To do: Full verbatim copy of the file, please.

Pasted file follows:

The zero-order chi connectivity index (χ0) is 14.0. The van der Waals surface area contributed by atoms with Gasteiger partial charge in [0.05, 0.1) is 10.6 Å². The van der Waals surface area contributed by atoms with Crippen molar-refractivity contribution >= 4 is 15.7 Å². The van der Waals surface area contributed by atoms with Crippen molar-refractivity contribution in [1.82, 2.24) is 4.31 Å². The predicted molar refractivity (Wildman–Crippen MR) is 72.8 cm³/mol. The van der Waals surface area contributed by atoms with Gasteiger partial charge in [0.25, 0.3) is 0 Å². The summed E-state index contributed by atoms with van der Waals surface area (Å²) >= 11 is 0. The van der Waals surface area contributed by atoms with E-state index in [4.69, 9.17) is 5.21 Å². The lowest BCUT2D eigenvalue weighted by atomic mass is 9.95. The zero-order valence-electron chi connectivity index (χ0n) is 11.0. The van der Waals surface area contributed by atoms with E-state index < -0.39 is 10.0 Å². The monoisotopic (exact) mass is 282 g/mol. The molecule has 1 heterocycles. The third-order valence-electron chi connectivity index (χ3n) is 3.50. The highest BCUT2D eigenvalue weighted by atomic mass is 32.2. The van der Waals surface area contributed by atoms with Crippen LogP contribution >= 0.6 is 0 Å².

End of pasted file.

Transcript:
The zero-order chi connectivity index (χ0) is 14.0. The van der Waals surface area contributed by atoms with Gasteiger partial charge in [0.05, 0.1) is 10.6 Å². The van der Waals surface area contributed by atoms with Crippen molar-refractivity contribution >= 4 is 15.7 Å². The van der Waals surface area contributed by atoms with Crippen molar-refractivity contribution in [1.82, 2.24) is 4.31 Å². The predicted molar refractivity (Wildman–Crippen MR) is 72.8 cm³/mol. The van der Waals surface area contributed by atoms with Gasteiger partial charge in [0.25, 0.3) is 0 Å². The summed E-state index contributed by atoms with van der Waals surface area (Å²) >= 11 is 0. The van der Waals surface area contributed by atoms with E-state index in [4.69, 9.17) is 5.21 Å². The lowest BCUT2D eigenvalue weighted by atomic mass is 9.95. The zero-order valence-electron chi connectivity index (χ0n) is 11.0. The van der Waals surface area contributed by atoms with E-state index < -0.39 is 10.0 Å². The monoisotopic (exact) mass is 282 g/mol. The molecule has 1 heterocycles. The third-order valence-electron chi connectivity index (χ3n) is 3.50. The highest BCUT2D eigenvalue weighted by atomic mass is 32.2. The van der Waals surface area contributed by atoms with Crippen LogP contribution >= 0.6 is 0 Å².